REDEEMING FALLEN LEADERS

We don’t like to talk about it and had certainly prefer to never deal with it in person.  But the truth is the question of how to deal with fallen leaders in the church is important.  I feel sick in the pit of my stomach when I read of a preacher or leader in the church who is found to be stealing money from the people he is supposed to serve or when they are found to be having an affair with some woman either in the church or with someone outside.  Too often it has started with a person coming to the preacher for counseling and it going on too long and getting too close until suddenly one realizes they have broken their vow to be true to their wife and their vows to God to serve him faithfully.  Many churches have tried to work with the person and help them overcome their failure to be God’s servant again.  When it works it is a wonderful thing.  Too often it is rushed and we expect it to be quickly solved and to move on.  Other churches have pitifully chosen to pass the problem on to some other church by firing the man but then not telling anyone why they fired him so that another church, unsuspectingly hires the man only to see the same thing happen all over again where they are.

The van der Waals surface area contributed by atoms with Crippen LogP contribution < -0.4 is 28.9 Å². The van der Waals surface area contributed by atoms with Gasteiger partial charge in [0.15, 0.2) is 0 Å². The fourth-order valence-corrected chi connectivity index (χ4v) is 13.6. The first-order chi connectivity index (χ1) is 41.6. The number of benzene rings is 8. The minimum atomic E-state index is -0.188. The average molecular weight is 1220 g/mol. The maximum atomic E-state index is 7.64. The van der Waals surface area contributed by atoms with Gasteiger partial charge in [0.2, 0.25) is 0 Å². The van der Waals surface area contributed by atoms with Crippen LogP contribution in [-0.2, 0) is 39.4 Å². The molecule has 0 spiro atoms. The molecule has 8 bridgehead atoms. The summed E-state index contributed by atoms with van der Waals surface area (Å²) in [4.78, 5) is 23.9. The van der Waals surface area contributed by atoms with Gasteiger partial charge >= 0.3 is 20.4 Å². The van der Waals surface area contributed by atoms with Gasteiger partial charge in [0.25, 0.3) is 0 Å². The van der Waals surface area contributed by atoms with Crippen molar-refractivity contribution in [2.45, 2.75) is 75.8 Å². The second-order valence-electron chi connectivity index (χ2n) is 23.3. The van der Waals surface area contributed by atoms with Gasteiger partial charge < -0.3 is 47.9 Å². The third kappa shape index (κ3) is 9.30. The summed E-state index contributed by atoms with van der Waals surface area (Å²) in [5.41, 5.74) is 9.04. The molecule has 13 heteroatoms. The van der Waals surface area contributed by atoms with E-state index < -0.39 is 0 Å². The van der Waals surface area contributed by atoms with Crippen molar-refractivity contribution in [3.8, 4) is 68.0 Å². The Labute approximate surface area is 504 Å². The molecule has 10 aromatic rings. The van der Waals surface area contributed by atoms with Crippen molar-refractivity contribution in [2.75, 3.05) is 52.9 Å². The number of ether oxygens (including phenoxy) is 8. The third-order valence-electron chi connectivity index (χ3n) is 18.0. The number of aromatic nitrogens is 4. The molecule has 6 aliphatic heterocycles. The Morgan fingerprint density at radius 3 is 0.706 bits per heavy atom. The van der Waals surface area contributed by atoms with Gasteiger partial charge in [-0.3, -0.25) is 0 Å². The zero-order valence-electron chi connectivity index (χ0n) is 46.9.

So, what are we to do?  Is there a way back for the fallen leader in the church?  First, let me say what we all realize, we have all messed up lots of times, hopefully not in being unfaithful to our wives or to God, but we do sin and shouldn’t take a self-righteous attitude just because we haven’t done that sin.  Second, remember that God continued to use men after they had fallen and come back to him.  He is a God of restoration.  One of the most amazing cases was with Simon Peter.  Just think about one who had walked with Jesus for over three years and was the leader of the apostles, yet he denied Jesus, three times before others.  It was public knowledge that he had committed the sin.  So what did Jesus do to deal with Peter’s sin?  He told Mary to tell Peter and the others that he was going before him into Galilee as if to send him the message he was still part of the group.  He had said to Peter even when he told him ahead of time that he would deny him three times, “When you are converted, strengthen your brothers.”  So in telling him that Satan was after him and wanted to sift him life wheat Jesus also said, “I’ve prayed for you.”  The most amazing point of Jesus restoration of Peter was described in John 21.  Peter had taken some of the disciples and gone fishing.  They fished all night without catching anything.  Early the next morning Jesus was on the shore but they didn’t recognize him.  He called out to them to see if they had caught anything and told them where to drop the nets to catch a bunch of fish.  When John said, “It’s Jesus.” Peter jumped into the water to swim to Jesus.  He invited him and the others to breakfast with him, to eat some of the 157 large fish they had caught.